Download an excerpt from this book here.
By Matthew Sheldon Bickford
After years of publishing woodworking information, you often hear that there is nothing new in the craft. Everything has been done before, written before and fully figured out.
I used to believe that was true, until I read the manuscript that was to become “Mouldings in Practice” by Matthew Sheldon Bickford. This book explains how to make mouldings in a simple way that I have never ever encountered – either in print or from an instructor.
The book turns a set of complicated mouldings into a series of predictable rabbets and chamfers that guide your hollow and round planes to make anything – anything – that has been made in the past or that you can envision for your future projects.
During the last several months, we had many proofreaders edit this book and the universal reaction was much like this:
“Well crap. Now I want to buy some of these stupid planes.”
“Mouldings in Practice” is accessible for even the beginning hand-tool woodworker. It uses more than 200 color illustrations and dozens of photos to explain how to lay out, prepare for and cut any moulding you can draw.
The first half of the book is focused on how to make the tools function, including the tools that help the hollow and round planes – such as the plow and the rabbet. Matt also covers snipes bills and side rounds so you know their role in making mouldings. Once you understand how rabbets and chamfers guide the rounds and chamfers, Matt shows you how to execute the mouldings for eight very sweet Connecticut River Valley period projects using photos and step-by-step illustrations and instruction.
The book has a full index by Suzanne Ellison (the saucy indexer for “The Anarchist’s Tool Chest”), plus appendices on fixing up old moulding planes, building a sticking board and how to capture moulding profiles in the wild.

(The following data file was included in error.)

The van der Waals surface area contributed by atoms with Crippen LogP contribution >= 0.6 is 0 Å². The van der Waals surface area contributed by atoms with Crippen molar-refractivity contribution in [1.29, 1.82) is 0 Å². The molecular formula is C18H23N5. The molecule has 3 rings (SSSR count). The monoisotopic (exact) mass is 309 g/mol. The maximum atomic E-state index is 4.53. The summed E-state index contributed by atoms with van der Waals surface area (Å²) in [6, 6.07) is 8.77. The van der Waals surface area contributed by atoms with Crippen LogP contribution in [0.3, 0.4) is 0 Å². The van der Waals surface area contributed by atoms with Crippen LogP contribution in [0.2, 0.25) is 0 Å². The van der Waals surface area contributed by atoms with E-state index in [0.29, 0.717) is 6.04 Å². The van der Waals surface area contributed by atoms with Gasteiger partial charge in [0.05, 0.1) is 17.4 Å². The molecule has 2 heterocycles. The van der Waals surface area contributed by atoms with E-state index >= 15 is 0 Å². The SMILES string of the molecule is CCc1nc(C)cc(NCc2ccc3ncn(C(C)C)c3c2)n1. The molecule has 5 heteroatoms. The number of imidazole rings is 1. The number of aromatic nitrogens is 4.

Like all our books, “Mouldings in Practice” has been produced entirely in the United States. It has color illustrations with black-and-white photos, and it is printed on #60 white uncoated and acid-free paper. The pages are sewn to last a long time. And the book is hardbound and covered with cotton.
About the Author
I imagine a lot of people had Matt Bickford figured out.
Born in the Binghamton, N.Y., area (specifically Endwell) Matt lived there through the 8th grade, along with his parents, and his older brother and older sister. When the IBM plant shut down there was a mass exodus from the area, which included Matt’s family (his father worked for IBM). They ended up in Hyde Park, N.Y., in the Poughkeepsie area.
Matt played sports. Mainly football and lacrosse. A little basketball. “Being tall was always a handicap because you ended up being the first picked and it led to a lot of disappointment,” he says, laughing.
Matt attended Yale University, played football (he was a lineman) and intended to study math or economics. But through friendships with older football players he learned that he could get the job he wanted without spending four years immersed in math. He liked history, reading and writing, so he declared history as a major. “Going off to Wall Street was the goal,” he says. “Medical school, law school or Wall Street was the general goal of everybody that I was acquainted with at school.”
And so, that’s what he did.
Read more about Matt Bickford in this full profile.